Israel Resource Review 20th March, 2008


Senator McCain in Sderot
Continue with the Peace Process - Aghast at Israeli Government Treatment of Sderot Missile Victims
David Bedein

Senator John McCain arrived in the Israeli city of Sderot on Wednesday. Visiting an Israeli city that has suffered more than 900 missile attacks from Gaza since the first of the year, and flanked by two of his strongest supporters in the US Senate - Senator Joseph Lieberman, a veteran independent and former Democrat of Connecticut, and Senator Lindsey Graham, Republican Senator from South Carolina, McCain saw for himself what Israelis are going through.

McCain met a crowded room of reporters at the Sderot Community Center after visiting the Amar family whose home was devastated by a Kassam missile on December 13th last year. He then visited the Sderot police station, where he viewed a display of Kassam missile parts, the same missiles that have hit the area on a regular basis over the past seven years.

McCain opened up the press conference with remarks about how people in Sderot have been suffering, and wimentioned how shocked he was that entire families,and indeed, the entire population, was living under a constant threat which gave them only fifteen seconds to seek shelter. "That's no way to live," said McCain, who went on to pronounce a non-sequitor that "Israel should indeed respond to these attacks, and continue the peace process."

This reporter had the lead-off question and I asked Senator McCain, "In light of what has happened in Sderot as a direct cause of Israel's handover of Gaza territory where Israel's enemies transformed abandoned Israeli communities into forward attack bases from where they now launch missiles into Israel, do you still maintain your support of further Israeli withdrawals?"

McCain seemed miffed at the question, and only stated that "these are issues to be worked out between Israelis and Palestinians".

McCain went on to say that he supports Bush's vision for a Palestinian state.

McCain said that he accepted the idea that Fatah leaders represent a "moderate" entity that Israel can deal with and he lavished praise on PA leader Machmud Abbas, a.k.a. Abu Mazen, and Salman Fiad, PA Prime Minister. McCain said that both were men who endorse peace and reconciliation. McCain emphasized that he could make peace with these "voices of moderation".

Lieberman and Graham were quick to add their own words of praise for the current leaders of the Fatah, both Senators urging everyone to deal with these Palestinian "moderates."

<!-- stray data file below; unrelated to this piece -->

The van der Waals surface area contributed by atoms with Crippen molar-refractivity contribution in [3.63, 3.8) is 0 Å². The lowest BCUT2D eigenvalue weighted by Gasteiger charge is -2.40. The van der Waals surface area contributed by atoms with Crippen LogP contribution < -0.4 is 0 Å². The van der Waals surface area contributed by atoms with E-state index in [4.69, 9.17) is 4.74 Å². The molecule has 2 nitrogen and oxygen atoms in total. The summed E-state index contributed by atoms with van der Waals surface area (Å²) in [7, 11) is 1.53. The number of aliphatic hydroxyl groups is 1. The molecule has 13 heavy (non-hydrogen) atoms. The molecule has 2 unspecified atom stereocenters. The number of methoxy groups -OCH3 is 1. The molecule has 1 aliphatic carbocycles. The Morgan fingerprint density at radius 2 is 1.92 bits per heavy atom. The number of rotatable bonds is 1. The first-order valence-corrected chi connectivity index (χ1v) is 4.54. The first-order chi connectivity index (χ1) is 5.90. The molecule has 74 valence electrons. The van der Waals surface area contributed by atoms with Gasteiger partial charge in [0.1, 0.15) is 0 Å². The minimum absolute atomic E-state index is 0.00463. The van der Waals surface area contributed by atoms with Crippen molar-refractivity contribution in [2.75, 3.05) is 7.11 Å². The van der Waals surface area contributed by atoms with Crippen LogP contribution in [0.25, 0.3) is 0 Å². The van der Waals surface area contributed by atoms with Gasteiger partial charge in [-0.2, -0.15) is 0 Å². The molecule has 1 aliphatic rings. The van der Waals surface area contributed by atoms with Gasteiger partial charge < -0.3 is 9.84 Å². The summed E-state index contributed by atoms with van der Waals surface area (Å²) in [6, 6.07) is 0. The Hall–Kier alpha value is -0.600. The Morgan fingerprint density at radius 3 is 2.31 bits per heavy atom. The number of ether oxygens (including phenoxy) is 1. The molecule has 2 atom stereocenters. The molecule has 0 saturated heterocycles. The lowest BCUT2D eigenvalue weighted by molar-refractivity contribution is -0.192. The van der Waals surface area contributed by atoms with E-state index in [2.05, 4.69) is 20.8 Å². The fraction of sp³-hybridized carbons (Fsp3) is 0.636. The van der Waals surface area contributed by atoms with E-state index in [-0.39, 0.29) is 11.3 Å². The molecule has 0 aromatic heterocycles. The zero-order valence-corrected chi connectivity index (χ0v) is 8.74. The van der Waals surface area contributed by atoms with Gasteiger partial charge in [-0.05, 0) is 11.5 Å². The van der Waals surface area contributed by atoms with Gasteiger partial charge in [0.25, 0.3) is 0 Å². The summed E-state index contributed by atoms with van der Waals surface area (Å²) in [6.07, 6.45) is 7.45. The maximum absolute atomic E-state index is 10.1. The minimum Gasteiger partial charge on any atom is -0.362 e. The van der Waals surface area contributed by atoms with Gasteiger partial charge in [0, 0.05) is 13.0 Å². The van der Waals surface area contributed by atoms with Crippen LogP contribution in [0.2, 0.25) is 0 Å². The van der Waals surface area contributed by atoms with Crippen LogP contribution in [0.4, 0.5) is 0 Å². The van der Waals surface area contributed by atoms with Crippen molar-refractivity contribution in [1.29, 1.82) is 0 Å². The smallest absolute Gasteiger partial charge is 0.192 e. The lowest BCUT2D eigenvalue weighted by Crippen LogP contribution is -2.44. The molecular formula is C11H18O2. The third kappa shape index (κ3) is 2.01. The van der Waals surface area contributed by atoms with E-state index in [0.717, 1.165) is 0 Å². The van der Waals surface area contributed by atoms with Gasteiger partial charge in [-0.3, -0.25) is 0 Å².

Neither McCain nor his colleagues indicated that they knew about the continuing involvement of the Fatah organization in terror and in attempted terror activities, or the praise of same by thier leadership.

Anyone who expected Senator McCain to issue a "fire and brimstone" lecture in Sderot where McCain would call for massive retaliation into Gaza that day wasin for a disappointment

McCain's policies sounded like the Oslo process all over again.


After the press conference with McCain, a tour was given of the home of the Amar family, who had welcomed McCain and his entourage into their bombed-out home, where a huge hole in the roof remains overlooking the Amar family's dining room .

Aliza Amar, an elderly wheelchair-bound stroke victim, simply did not make it to a more protected part of the house within the fifteen seconds, and suffered wounds in her leg from the shrapnel

McCain asked Israel's Minister of Defense Ehud Barak why the Amar home had not been repaired after three months. Barak replied that "we are having problems with the government at this time," speaking as if he were not part of the government.

McCain, however, kept repeating the question why the government of Israel was not doing enough to help its citizens whose homes have been hit.

Pinchas and Aliza Amar, along with Shula Sasson, their neighbor, when asked what it was like having an American presidential candidate in their midst, responded that they "respected Senator McCain's desire to o see the human effect of what was happening".

In the words of Shula Sasson, "it is one thing to read about this in the papers and another thing to see it with your own eyes." At least one presidential candidate took the initiative to see it.

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